Philosophy devised a strategy for the branding of the project and the resulting communications activity which reflected this sense of unity and togetherness. By creating one name, one communication plan and one visual identity, it established a consistent brand that avoided dividing the two groups but instead presented a unifying message that was distributed across all target audiences.

In addition, the community engagement activity ensured that affordable tenants, the private development audience and the wider local community were actively involved with the project, giving them the chance to contribute ideas and have their say.

Karen Lee-Brindle, Head of Sales and Marketing at Catalyst, says: “We’re really proud of the bold approach we took with marketing this project. It not only allowed us to present a united proposition to all of our audiences, but it also strengthened our brand, bringing a consistency and depth to the marketing collateral that would not have been possible had the campaign been split across tenures.”

Going ‘tenure blind’

This example gives weight to the argument that the property sector is ready for a change in how it markets new developments. The ‘tenure blind’ approach is a refreshing step for developers who want to maximise the impact and return on investment of their marketing activity, allowing them to reach wider audiences and have a cleaner, more consistent brand identity that in turn becomes more memorable and long-lasting.

Once the step has been taken to develop a joint marketing strategy, it’s vital that time and care is taken to create an identity and messages that support all audiences. There’s no merit in having a united brand that only caters for one target group, and ignores the needs of the other. Similarly, avoid the trap of opting for style over substance. Research, planning and attention to detail are all vital in ensuring that the brand is a true reflection of not only the project itself but also the community and people it’s trying to target.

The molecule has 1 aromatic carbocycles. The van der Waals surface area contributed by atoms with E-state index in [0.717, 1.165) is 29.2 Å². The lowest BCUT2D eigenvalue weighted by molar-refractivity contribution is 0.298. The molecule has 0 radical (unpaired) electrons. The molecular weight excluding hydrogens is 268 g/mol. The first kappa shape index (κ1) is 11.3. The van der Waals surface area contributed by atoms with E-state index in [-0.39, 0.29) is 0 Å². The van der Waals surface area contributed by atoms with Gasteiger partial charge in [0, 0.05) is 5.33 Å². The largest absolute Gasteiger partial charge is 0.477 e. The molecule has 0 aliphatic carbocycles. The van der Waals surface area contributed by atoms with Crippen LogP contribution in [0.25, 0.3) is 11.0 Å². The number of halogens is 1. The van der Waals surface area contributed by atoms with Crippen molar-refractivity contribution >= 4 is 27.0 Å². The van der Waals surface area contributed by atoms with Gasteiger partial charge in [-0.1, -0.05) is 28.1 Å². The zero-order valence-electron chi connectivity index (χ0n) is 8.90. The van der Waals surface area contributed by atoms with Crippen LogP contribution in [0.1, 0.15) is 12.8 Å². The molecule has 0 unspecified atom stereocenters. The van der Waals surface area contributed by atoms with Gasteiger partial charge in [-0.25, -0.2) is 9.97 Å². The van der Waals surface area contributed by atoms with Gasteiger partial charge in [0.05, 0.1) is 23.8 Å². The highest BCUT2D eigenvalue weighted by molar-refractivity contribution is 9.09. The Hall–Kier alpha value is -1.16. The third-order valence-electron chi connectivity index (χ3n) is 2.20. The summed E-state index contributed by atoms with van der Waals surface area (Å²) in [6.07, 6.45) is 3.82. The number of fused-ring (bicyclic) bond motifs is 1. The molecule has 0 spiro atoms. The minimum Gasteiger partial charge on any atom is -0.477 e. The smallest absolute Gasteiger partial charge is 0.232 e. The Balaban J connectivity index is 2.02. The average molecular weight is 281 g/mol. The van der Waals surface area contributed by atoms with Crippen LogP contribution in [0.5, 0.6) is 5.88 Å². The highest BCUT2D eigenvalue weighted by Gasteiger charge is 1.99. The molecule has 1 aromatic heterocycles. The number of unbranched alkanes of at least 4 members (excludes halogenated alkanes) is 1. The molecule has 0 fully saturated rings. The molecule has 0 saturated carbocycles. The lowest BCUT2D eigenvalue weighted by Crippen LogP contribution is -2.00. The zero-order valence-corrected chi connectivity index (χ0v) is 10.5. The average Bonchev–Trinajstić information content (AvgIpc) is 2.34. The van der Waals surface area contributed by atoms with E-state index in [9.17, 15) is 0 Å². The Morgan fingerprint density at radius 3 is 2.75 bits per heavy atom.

It’s also crucial to carry the chosen design and identity across as many channels and touchpoints as possible, especially when you are targeting two very different audience groups. Don’t stop at marketing collateral either: think about every available medium you can use to communicate your message, from the fit-out of the marketing suite to the site hoardings. The more you can get your branding out there, remembered and talked about, the better.

Reaping the rewards

Get it right and this approach can be very effective: after the official launch of Philosophy’s work for Catalyst on Portobello Square demand was so high that advertising was put on hold in order for the sales team to cope with the levels of interest. Sales targets were reached far earlier than originally estimated.

The consistent brand design and the core messaging that was carried throughout the marketing activity ensured that all audiences, regardless of whether they were affordable tenants, existing residents, sales targets or local community stakeholders, had a crystal clear understanding of the project and its vision, and were able to add their own contributions to its progress.